Horse Owners Urged To Be Vigilant for Signs of Equine Influenza

A coughing horse.
A coughing horse. S. Hanusch

Newsdate: Friday, April 30, 2021 - 11:35 am
Location: FARMINGTON, England

Equine influenza is a highly contagious, infectious respiratory disease. It’s caused by a virus that’s inhaled via the nostrils, where it invades the lining of the upper airway. This causes inflammation of the upper airway, which consists of the larynx, trachea and the bronchi.

Veterinarian working in laboratory to diagnose equine disease.

Veterinarian working in laboratory to diagnose equine disease

The virus relies on transmission to new horses to survive and one of the most notable features of flu is the very quick spread in groups of horses, as well as its ability to spread large distances in the air.
© 2014 by OIST New window.

The Animal Health Trust (AHT) is encouraging horse owners to be aware of the clinical signs of equine influenza (EI) which include…

  • harsh, dry coughing
  • nasal discharge
  • lethargy
  • increase in temperature (>38.5°c)

The symptoms may be mild and not all horses will show all of the above signs. If you’re concerned, you should consult your vet as soon as possible. They’ll take a swab and blood sample and send it for testing, free of charge, to the AHT’s EI surveillance scheme, which is funded by the Horserace Betting Levy Board.

EI is a highly contagious respiratory disease that’s spread from horse-to-horse through direct contact, as well as indirect contact. The virus relies on transmission to new horses to survive and one of the most notable features of flu is the very quick spread in groups of horses, as well as its ability to spread large distances in the air.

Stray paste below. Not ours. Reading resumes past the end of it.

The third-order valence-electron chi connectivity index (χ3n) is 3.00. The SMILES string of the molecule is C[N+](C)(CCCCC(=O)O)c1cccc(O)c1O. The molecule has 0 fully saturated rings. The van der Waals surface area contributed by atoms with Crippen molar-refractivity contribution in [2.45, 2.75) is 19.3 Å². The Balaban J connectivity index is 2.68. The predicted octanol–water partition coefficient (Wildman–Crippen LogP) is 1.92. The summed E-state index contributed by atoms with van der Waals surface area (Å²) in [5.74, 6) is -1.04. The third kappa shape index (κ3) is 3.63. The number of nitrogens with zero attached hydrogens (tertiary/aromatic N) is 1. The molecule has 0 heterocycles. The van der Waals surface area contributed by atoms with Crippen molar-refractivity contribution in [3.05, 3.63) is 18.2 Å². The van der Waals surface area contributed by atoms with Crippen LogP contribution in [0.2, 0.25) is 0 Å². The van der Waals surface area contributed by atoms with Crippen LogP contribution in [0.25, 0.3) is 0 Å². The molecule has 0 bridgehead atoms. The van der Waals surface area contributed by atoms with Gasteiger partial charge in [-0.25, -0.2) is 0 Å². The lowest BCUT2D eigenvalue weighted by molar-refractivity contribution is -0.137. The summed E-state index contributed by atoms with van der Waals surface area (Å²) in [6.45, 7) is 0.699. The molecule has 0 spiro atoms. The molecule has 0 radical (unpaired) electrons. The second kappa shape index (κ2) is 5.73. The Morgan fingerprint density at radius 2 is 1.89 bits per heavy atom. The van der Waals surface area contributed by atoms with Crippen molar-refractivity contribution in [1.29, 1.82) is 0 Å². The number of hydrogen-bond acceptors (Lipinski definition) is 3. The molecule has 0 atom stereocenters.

Horse owners are encouraged to consider their existing arrangements in their yard, this includes practising good general hygiene and isolating any horses showing flu-like signs. The AHT is also recommending horse owners re-vaccinate their horse if their vaccination was carried out over six months ago, in order to maximise the chance of being protected.

Dr Richard Newton, Director of Epidemiology and Disease Surveillance at the Animal Health Trust, said: “With frequent movement of horses and an ability to spread without direct contact, equine flu might appear at any time and in any location. 

With the increase in cases in both vaccinated and unvaccinated horses, we’d urge all horse owners to be extremely vigilant and to follow recommended guidelines on how to detect and prevent the spread of this infectious disease.  If horse owners are concerned they should contact their vet immediately for advice.”

Advice on equine flu, including information on precautions horse owners can take can be found at equiflunet.org.uk.


Press release by Horse and Rider UK

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